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Reading information while studying but not actually processing it? Good practice is to aim to study for your understanding, not just to pass a test. Hopefully these tips and study techniques help you study smarter and more effectively.


1. Set yourself up for success

 Don’t overlook your study environment

While a designated study area will help you concentrate and get in the ‘zone’ while you’re studying, it does pay to switch up your study environment every now and then. Try your favourite local café or, if the weather is looking good, try out in your backyard or outdoor area, or even a local park.

Eliminate distractions

Silence your phone (and turn off vibrate mode), turn off the TV, close down non-study related tabs on your internet browser and, within reason of course, try to minimise other distractions. Avoid the temptation to pick up your mobile and scroll through social media (don’t fall down the TikTok rabbit hole)! Better yet, put the phone out of arms reach.


Make sure you’re getting enough sleep

We all know that insufficient sleep can negatively impact your mental and physical health, but it can also impact your studying. Sleep is crucial for effective learning. Consistent nights of good sleep will pay off, and not just for your studying.


Play the right tunes

While some people prefer the quiet, for many people listening to music while studying helps them concentrate. Music can also help relieve stress and lift your mood; it can be motivating too.

While of course you can listen to any music you like when studying, many find that instrumental, classical or some good lo-fi beats are good for studying. So, make a playlist of your favourite study time tunes.


Take regular breaks

You need to give your brain a break, so make sure you take regular breaks to give yourself a chance to refresh.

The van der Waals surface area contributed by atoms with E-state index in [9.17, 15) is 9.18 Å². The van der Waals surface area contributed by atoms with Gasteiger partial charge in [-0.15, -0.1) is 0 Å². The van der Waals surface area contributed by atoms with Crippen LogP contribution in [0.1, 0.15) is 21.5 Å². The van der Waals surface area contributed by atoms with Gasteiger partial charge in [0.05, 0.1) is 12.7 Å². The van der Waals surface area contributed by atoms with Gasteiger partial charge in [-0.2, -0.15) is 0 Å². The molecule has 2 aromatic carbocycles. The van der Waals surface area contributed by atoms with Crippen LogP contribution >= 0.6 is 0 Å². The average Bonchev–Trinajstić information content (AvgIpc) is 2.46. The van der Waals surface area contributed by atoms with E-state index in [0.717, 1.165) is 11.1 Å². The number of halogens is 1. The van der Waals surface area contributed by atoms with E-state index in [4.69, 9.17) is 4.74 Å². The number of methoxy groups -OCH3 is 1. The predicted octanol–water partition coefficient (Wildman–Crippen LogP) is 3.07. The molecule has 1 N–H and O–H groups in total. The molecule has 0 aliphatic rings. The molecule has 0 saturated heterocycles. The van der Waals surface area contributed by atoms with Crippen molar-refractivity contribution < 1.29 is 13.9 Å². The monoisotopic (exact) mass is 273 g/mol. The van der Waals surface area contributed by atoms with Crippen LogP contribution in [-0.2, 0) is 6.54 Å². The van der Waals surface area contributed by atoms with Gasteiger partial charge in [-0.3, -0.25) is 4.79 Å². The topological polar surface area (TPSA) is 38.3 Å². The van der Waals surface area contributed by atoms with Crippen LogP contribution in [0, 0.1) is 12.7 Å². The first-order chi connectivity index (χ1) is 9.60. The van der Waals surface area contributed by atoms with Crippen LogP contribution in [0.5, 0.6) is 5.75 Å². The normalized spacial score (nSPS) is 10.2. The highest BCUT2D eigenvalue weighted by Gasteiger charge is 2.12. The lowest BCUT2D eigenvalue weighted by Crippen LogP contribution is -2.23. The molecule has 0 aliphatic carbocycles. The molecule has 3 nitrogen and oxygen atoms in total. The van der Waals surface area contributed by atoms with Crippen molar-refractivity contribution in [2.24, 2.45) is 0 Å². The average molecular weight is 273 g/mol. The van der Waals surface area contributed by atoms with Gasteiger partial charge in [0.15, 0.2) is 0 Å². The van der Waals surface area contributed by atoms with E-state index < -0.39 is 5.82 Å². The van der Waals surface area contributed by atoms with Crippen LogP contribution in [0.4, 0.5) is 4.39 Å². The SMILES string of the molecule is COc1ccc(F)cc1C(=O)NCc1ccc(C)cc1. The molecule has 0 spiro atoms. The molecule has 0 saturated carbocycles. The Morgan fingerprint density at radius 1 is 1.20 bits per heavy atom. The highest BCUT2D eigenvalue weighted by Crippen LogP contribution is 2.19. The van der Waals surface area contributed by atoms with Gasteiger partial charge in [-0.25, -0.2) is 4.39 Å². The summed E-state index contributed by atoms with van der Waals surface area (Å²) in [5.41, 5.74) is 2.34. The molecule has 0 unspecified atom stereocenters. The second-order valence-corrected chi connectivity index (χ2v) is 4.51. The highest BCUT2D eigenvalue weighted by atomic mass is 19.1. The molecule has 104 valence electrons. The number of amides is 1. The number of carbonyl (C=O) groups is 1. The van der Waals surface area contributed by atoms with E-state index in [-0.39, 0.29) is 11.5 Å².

Find the right study technique that works best for you

While it might feel like it, endless reading and re-reading course material isn’t an effective method of studying, as you’re reading the information but might not be processing it. Here’s some trusted study techniques…


2. PQ4R Method

PQ4R is an acronym for Preview, Question and the 4 R’s, Read, Reflect, Recite and Review.

This leaning method aims to help you digest the information you read and improve your understanding of the particular topic you’re studying.

  1. Preview: Before you start reading, skim the material, noting the headers, subheadings, and highlighted text.
  2. Question: Based on the material you’ve skimmed, come up with some questions about the material.
  3. Read: Read through the material one section at a time and see if you can find answers to your questions.
  4. Reflect: Did you end up answering all your questions? Or do you have new questions?
  5. Recite: Speak or write down a summary of what you’ve just read, in your own words.
  6. Review: Go over the material again.

3. The Feynman Technique

The Feynman Technique is about explaining a concept in your own words soyou are more likely to understand it faster.

  • On a piece of paper write the topic you’re studying at the top.
  • Then, in your own words explain the topic or concept, like you’re teaching it to someone else.
  • Review what you’ve written, compare it to your study material and identify any points you had wrong. If needed then go back through the material and work out the correct answer.
  • Finally, if there are any sections in your writing where you used technical terms or complex language, go back, and rewrite these sections in simpler terms.


 4. Colour-coded notes

Studies have shown that colour can improve memory performance and writing in colour is a great way to organise or categorise what you’re learning. It also helps when you’re reading back over your material.

If you’re going to run with colour coded notes, keep this in mind:

  • Just colour the main or most important information, don’t colour code everything!
  • Use red for key points
  • Use yellow for important information
  • Organise topics or categorises by colour
  • Read the key information out loud


5. Sample questions and quizzes

If the sample questions, essays, and quizzes are there in your course material, do them!!

And if you’ve completed the sample questions or quizzes then go through your course material and solve problems like the ones you might expect to see on a test. Or create your own questions or topics and write short, sharp paragraph answers.

This will not only give you practice for any tests it’ll also help you retain the information you’re learning.


Interested in starting a new course? Take a look at our online courses and if you have any questions just get in touch.